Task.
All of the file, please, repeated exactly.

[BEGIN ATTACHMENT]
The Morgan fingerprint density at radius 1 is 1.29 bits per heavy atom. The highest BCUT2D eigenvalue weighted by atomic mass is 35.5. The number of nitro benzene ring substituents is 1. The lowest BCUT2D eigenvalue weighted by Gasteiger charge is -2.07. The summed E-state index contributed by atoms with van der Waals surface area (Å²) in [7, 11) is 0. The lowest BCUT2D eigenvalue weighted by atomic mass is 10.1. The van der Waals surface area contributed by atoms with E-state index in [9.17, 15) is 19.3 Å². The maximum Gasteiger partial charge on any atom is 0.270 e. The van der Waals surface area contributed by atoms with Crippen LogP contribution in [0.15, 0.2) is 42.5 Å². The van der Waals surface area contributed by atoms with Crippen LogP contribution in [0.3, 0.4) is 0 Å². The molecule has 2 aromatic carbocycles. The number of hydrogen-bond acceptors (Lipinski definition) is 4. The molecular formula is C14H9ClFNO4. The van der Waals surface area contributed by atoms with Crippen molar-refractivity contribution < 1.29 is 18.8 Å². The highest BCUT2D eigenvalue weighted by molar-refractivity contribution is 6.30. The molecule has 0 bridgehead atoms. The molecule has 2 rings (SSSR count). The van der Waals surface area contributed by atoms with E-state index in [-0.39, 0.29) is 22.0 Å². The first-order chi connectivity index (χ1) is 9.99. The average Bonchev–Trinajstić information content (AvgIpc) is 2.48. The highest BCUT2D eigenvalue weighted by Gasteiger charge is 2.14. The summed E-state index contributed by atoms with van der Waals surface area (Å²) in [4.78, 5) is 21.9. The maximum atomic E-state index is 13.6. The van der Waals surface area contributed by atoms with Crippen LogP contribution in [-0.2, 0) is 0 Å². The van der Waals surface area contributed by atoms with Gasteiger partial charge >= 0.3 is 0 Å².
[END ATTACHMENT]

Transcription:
The Morgan fingerprint density at radius 1 is 1.29 bits per heavy atom. The highest BCUT2D eigenvalue weighted by atomic mass is 35.5. The number of nitro benzene ring substituents is 1. The lowest BCUT2D eigenvalue weighted by Gasteiger charge is -2.07. The summed E-state index contributed by atoms with van der Waals surface area (Å²) in [7, 11) is 0. The lowest BCUT2D eigenvalue weighted by atomic mass is 10.1. The van der Waals surface area contributed by atoms with E-state index in [9.17, 15) is 19.3 Å². The maximum Gasteiger partial charge on any atom is 0.270 e. The van der Waals surface area contributed by atoms with Crippen LogP contribution in [0.15, 0.2) is 42.5 Å². The van der Waals surface area contributed by atoms with Crippen LogP contribution in [0.3, 0.4) is 0 Å². The molecule has 2 aromatic carbocycles. The number of hydrogen-bond acceptors (Lipinski definition) is 4. The molecular formula is C14H9ClFNO4. The van der Waals surface area contributed by atoms with Crippen molar-refractivity contribution < 1.29 is 18.8 Å². The highest BCUT2D eigenvalue weighted by molar-refractivity contribution is 6.30. The molecule has 0 bridgehead atoms. The molecule has 2 rings (SSSR count). The van der Waals surface area contributed by atoms with E-state index in [-0.39, 0.29) is 22.0 Å². The first-order chi connectivity index (χ1) is 9.99. The average Bonchev–Trinajstić information content (AvgIpc) is 2.48. The highest BCUT2D eigenvalue weighted by Gasteiger charge is 2.14. The summed E-state index contributed by atoms with van der Waals surface area (Å²) in [4.78, 5) is 21.9. The maximum atomic E-state index is 13.6. The van der Waals surface area contributed by atoms with Crippen LogP contribution in [-0.2, 0) is 0 Å². The van der Waals surface area contributed by atoms with Gasteiger partial charge >= 0.3 is 0 Å².